By then, the translation is to a point where, the Germans who read that translation, they don’t think it’s a translation. They think it was originally written in German because it’s been translated by a specialist, revised, and then checked by somebody who really knows that subject matter who says, “We call it a wing nut.”
Then it comes back. It gets published, and then it gets proofread two to three times before we actually send them back to the client. So, before you get your German back, it has gone through at least seven sets of eyes, and that’s our process, one of those processes, that gets followed every time.
David: So it would then result in a very high quality.
Does that ever result in problems price wise? Are your competitors this thorough? Is the entire industry this thorough, or do you find that sometimes your clients are opting for cheaper options that aren’t quite as thorough?
Jean Pierre: For sure, yes, we have some price competition, and, yes, we do lose some clients to price, people who say, “We just want it done. We don’t care what it looks like.” Those are not the clients that we normally keep.
Let’s go back to the restaurants. There’s McDonald’s and there’s Hy’s Steak Loft, and both of those are very, very good businesses. There’s nothing wrong with owning a McDonald’s. You’re going to make a lot of money. There’s nothing wrong with owning Hy’s, but you’re serving a different segment.
We are not the McDonald’s of translation. We are the Hy’s or that quality of translation. So if you want a very good steak with great service and making sure that the atmosphere is great, you’re not going to go to McDonald’s. If you want a translation that isn’t going to embarrass you in the hands of your German client or your Chinese or your Japanese client, then you come to us.
We get and retain client who buy on value, not on price.
David: So they’re less price sensitive because the quality of the work is much more important.
Jean Pierre: Exactly. They’re less price sensitive. They’re more value sensitive. Because, in the end, you get some bad translation, and you have to reprint a whole bunch of manuals, and who knows how many sales you’ve missed in France or in Germany because you look like a good, how much does that cost you?
In the end, it’s actually cheaper, if you look at the whole picture, to get good quality and good value than just buying cheap translation. My mother always said to me when I was growing, and I remembered, she said, “We’re not rich enough to buy cheap stuff.” That rings in my head today still.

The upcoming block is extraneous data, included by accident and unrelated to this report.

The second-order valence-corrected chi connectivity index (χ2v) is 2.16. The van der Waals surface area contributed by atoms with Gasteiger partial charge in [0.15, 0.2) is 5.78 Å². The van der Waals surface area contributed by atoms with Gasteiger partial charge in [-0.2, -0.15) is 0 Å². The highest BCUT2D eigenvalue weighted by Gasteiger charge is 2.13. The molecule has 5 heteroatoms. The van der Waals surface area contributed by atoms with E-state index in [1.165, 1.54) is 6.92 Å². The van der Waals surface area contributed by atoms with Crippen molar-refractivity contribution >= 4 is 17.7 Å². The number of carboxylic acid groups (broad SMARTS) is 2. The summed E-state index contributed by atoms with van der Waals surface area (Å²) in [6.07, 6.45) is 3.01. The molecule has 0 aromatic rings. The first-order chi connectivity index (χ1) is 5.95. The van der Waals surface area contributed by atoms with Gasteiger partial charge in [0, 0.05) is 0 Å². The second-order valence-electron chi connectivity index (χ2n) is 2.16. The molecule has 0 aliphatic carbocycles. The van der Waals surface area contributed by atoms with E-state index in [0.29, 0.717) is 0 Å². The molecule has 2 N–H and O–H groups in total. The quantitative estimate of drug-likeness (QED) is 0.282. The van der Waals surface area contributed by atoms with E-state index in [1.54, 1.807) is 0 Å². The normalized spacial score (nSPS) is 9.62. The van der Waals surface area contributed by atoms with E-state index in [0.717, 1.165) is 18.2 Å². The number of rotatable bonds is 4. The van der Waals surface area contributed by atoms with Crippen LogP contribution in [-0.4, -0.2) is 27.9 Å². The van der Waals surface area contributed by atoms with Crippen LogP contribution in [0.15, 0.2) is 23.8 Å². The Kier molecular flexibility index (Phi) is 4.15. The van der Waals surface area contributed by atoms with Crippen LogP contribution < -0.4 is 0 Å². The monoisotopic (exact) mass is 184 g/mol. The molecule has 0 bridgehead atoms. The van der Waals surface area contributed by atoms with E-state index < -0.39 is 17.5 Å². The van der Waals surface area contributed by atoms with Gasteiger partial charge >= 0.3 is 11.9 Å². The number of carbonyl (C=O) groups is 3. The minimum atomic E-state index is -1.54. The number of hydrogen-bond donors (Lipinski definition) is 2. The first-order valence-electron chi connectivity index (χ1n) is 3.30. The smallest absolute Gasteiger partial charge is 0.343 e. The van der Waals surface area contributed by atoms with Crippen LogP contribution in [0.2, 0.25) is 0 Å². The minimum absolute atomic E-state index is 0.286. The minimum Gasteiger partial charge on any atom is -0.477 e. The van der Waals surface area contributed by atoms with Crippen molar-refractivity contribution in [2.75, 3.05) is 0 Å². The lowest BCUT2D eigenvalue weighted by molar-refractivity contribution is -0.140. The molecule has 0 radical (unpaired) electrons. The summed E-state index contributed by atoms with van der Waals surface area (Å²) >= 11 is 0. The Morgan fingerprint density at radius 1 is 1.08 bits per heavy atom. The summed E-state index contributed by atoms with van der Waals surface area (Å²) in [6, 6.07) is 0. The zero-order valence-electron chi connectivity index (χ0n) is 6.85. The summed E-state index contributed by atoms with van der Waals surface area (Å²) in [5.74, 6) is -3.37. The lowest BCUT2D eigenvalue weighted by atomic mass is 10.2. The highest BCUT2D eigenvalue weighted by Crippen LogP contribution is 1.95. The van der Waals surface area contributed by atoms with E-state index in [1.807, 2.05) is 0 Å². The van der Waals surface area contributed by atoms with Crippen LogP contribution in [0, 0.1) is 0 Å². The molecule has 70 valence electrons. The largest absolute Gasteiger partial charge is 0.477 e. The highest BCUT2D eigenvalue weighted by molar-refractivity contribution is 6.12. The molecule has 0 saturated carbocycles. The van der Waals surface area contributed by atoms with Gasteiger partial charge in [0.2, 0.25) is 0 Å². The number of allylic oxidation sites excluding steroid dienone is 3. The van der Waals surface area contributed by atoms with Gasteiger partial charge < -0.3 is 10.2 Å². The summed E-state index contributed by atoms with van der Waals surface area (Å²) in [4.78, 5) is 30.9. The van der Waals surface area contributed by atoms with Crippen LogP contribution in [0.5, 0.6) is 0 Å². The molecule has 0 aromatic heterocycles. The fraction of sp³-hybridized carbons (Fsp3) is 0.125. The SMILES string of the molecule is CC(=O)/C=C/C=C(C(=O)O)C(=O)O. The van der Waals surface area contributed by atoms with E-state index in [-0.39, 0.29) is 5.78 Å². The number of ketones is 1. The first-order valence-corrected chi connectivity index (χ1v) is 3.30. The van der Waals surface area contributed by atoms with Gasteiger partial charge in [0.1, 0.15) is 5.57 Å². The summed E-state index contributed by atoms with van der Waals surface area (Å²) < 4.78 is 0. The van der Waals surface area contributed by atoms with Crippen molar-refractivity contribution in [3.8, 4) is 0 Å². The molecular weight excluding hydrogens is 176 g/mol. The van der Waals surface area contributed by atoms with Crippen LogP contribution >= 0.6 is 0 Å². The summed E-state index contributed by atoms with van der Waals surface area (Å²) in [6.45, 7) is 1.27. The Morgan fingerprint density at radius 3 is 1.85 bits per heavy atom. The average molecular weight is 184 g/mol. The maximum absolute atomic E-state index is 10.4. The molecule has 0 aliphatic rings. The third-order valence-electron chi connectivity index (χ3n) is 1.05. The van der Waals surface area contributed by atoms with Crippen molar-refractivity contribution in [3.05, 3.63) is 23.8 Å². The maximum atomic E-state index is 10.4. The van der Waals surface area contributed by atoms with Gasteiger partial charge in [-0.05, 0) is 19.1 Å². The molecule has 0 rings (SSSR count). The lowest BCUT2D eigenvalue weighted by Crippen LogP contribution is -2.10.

David: It’s interesting.
Jean Pierre: It’s about value.
David: Have there been any situations where the quality assurance process failed in a big way where you ended up returning something to your client, possibly getting something printed, and then realizing that you screwed up?
Jean Pierre: It’s happened a few times. We had an issue like that two years ago where we had to reprint some documents, some manuals, and we had to pay for the printing. Over the 23 years, that’s maybe happened two or three times. We are humans, and we’ll make human errors, but it doesn’t happen very often.
David: When it does happen, usually the client or one of their customers notices, and then you have to swallow the cost of reprinting. Is that kind of the way you…
Jean Pierre: It becomes a negotiation point in some cases. But if it truly is our fault that we messed up and it’s worthy of reprinting, yeah, we’ll have to reprint it.
David: How much liability insurance do you need to buy?
Jean Pierre: $5 million US of errors and omission…
David: Because I could imagine that an error…
Jean Pierre: …and, in 23 years, we have never claimed on it.
David: Of course. Well, fortunately.
Jean Pierre: Yeah, fortunately. We pay those premiums every year, and it’s wasted money, and I’m glad we’re wasting it.
David: [laughs] Money well wasted.
Circling back now, it’s been, like you said, 23 years since you’ve been in business. How many employees did you say you have in house? Do you know?
Jean Pierre: We have 40 employees here in house.
David: Then, around 600…
Jean Pierre: Six hundred but, as I said, some of them will do five…
David: Lots of part time contractors.
Jean Pierre: Oh, huge amount. But the 600, that amount of work that we do is equal to probably about 60 full time translators, so we have 40 here and the equivalent of 60 contractors around the global. So it’s the equivalent of 100 people.
David: Interesting. First of all, what has the growth trajectory looked over the past 23 years? Has the company constantly grown?
Jean Pierre: We have.
David: Have you grown in rank?
Jean Pierre: As a rule, we did till two years ago grow every year and every year. Two years ago, a year and a half ago, we lost a major customer, so that got us to come down for the first time ever. But we’re working hard at developing new customers and growing, and it’s working. We’re coming back, and we’re doing fine. So, overall, yes, we have grown pretty well every year until two years ago.
David: What do you see as the opportunities going forward. Is it kind of more of the same? Is there anything that you’re wanting or hoping to do differently going forward?